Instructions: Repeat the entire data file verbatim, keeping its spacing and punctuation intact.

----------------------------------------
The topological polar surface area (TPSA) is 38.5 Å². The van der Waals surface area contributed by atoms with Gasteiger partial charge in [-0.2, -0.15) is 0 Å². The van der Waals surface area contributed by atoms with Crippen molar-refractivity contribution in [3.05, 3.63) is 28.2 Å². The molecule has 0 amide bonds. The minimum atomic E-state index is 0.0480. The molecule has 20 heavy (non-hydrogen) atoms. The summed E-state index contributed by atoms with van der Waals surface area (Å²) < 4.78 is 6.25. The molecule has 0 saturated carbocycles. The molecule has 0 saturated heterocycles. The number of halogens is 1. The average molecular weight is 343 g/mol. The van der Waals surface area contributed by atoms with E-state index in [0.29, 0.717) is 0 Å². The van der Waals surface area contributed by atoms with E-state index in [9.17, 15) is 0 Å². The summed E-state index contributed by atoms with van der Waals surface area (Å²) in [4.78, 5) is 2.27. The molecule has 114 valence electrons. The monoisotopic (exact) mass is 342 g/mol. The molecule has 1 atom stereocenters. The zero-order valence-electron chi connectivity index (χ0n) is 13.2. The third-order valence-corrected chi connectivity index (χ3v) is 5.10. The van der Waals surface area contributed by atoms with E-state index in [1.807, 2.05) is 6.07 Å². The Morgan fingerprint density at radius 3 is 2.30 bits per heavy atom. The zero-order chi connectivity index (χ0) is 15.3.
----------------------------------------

The topological polar surface area (TPSA) is 38.5 Å². The van der Waals surface area contributed by atoms with Gasteiger partial charge in [-0.2, -0.15) is 0 Å². The van der Waals surface area contributed by atoms with Crippen molar-refractivity contribution in [3.05, 3.63) is 28.2 Å². The molecule has 0 amide bonds. The minimum atomic E-state index is 0.0480. The molecule has 20 heavy (non-hydrogen) atoms. The summed E-state index contributed by atoms with van der Waals surface area (Å²) < 4.78 is 6.25. The molecule has 0 saturated carbocycles. The molecule has 0 saturated heterocycles. The number of halogens is 1. The average molecular weight is 343 g/mol. The van der Waals surface area contributed by atoms with E-state index in [0.29, 0.717) is 0 Å². The van der Waals surface area contributed by atoms with E-state index in [9.17, 15) is 0 Å². The summed E-state index contributed by atoms with van der Waals surface area (Å²) in [4.78, 5) is 2.27. The molecule has 114 valence electrons. The monoisotopic (exact) mass is 342 g/mol. The molecule has 1 atom stereocenters. The zero-order valence-electron chi connectivity index (χ0n) is 13.2. The third-order valence-corrected chi connectivity index (χ3v) is 5.10. The van der Waals surface area contributed by atoms with E-state index in [1.807, 2.05) is 6.07 Å². The Morgan fingerprint density at radius 3 is 2.30 bits per heavy atom. The zero-order chi connectivity index (χ0) is 15.3.